Around the world, the middle class is expanding at a rate we have never seen before in history. Homi Kharas, a senior fellow in the Center for Sustainable Development at Brookings, joins David Dollar in this episode to discuss how that global middle class is defined and where growth is concentrated. Kharas explains how preferences among the global middle class will affect production, trade, regional value chains, and efforts to address climate change for years to come.
DAVID DOLLAR: Hi, I’m David Dollar, host of the Brookings trade podcast, Dollar and Sense. Today, my guest is Homi Kharas, a senior fellow in the Center for Sustainable Development at Brookings. Homi’s recent research focuses on the rise of a global middle class. Our topic is how this global middle class affects consumption, production, and trade. So welcome to the show, Homi.
HOMI KHARAS: Thanks so much, David.
DOLLAR: So let’s start with how you define the middle class. What does it mean not just in terms of income, but in terms of lifestyle and consumption?
KHARAS: Let me start by saying that how I define the middle class and how I measure the middle class are two quite distinct concepts. So I’d like to talk about defining the middle class in terms of a group of people who basically make choices about their lives and about the economics of their lives.
If you think about people, if you are poor, you don’t really have the ability to make choices. You just don’t have the discretionary income to go around. You are struggling just to make ends meet. If you are rich, you don’t have to make choices because you can afford pretty much anything that you want. And if you are in between, then you are making choices. That’s how I think about the middle class, and it’s consistent with this idea that the middle class feels a responsibility for themselves. It’s a very individualistic kind of concept. They take responsibility for their own well-being and for their families. They invest in themselves. So it’s really a group of people that are making those choices.
So how do we measure it, which is a slightly different thing? I try to choose people who are living in households that are spending between $11 and $110 per day per capita in 2011 purchasing power parity terms. That’s a huge mouthful; let me just give a very quick explanation. Purchasing power parity allows us to compare the middle class size across different countries both spatially and over time, so it essentially adjusts for price differences. The levels of the thresholds are levels at which we start to see, at the bottom level, for example, people not worrying about falling into poverty. The probability of falling into poverty if you are in a household spending more than $11 a day is less than five percent over three years. So you are actually actively thinking about how do I choose to spend my money. At the top end, it’s a fairly rough estimate about when is it that people literally don’t have to worry too much about a budget constraint; they can basically choose whatever they want. Then last, I would just say the reason why I talk about these things in terms of per person per day is because of the very long literature on defining poverty in terms of an amount that you spend per day.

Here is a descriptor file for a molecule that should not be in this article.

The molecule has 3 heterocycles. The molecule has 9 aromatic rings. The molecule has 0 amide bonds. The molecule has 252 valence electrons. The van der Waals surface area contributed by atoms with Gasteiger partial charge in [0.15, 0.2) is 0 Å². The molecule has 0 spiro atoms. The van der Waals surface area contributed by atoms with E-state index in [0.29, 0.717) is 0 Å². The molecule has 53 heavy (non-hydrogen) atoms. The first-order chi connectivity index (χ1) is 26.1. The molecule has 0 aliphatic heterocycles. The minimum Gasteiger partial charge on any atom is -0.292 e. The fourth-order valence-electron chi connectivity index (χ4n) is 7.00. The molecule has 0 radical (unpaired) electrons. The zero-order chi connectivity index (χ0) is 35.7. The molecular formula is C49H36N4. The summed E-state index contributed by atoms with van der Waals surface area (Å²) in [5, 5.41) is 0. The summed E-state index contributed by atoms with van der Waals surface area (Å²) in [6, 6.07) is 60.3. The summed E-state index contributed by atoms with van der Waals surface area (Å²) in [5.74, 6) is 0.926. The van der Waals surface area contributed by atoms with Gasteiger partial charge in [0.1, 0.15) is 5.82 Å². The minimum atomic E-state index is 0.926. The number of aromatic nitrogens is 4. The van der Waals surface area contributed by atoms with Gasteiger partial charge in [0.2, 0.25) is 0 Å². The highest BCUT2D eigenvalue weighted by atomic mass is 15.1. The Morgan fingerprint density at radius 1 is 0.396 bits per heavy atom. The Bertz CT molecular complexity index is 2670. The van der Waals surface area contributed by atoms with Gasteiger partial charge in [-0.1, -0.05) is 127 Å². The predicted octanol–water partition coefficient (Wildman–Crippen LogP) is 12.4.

Finally, let me say I think about the middle class in terms of expenditures rather than incomes because all of us know that you might be a student with a very low level of income today, but if you are in college you have a high future expected income. So your spending might be much higher because you can afford to take out student loans, maybe your family is helping you, all kinds of other things. You are living a lifestyle which is significantly different from the lifestyle of somebody who is really poor.
DOLLAR: Homi, in your research you argue that there are going to be big shifts in the global middle class over the next 10 years. Traditionally it’s been a mostly rich country phenomenon, but now we are going to see big shifts. So, can you characterize those shifts?
KHARAS: It’s really interesting to me that there are two very distinct narratives about what’s happening to the middle class right now. In advanced economies, which is where the bulk of the middle class used to be constituted—and certainly the first billion people in the middle class were almost entirely in Europe, North America, and Japan—the narrative is about how the middle class is getting hollowed out. What people are not really focusing on is that there is an emerging middle class, largely in Asia, which is expanding at a rate that we have never seen before in history.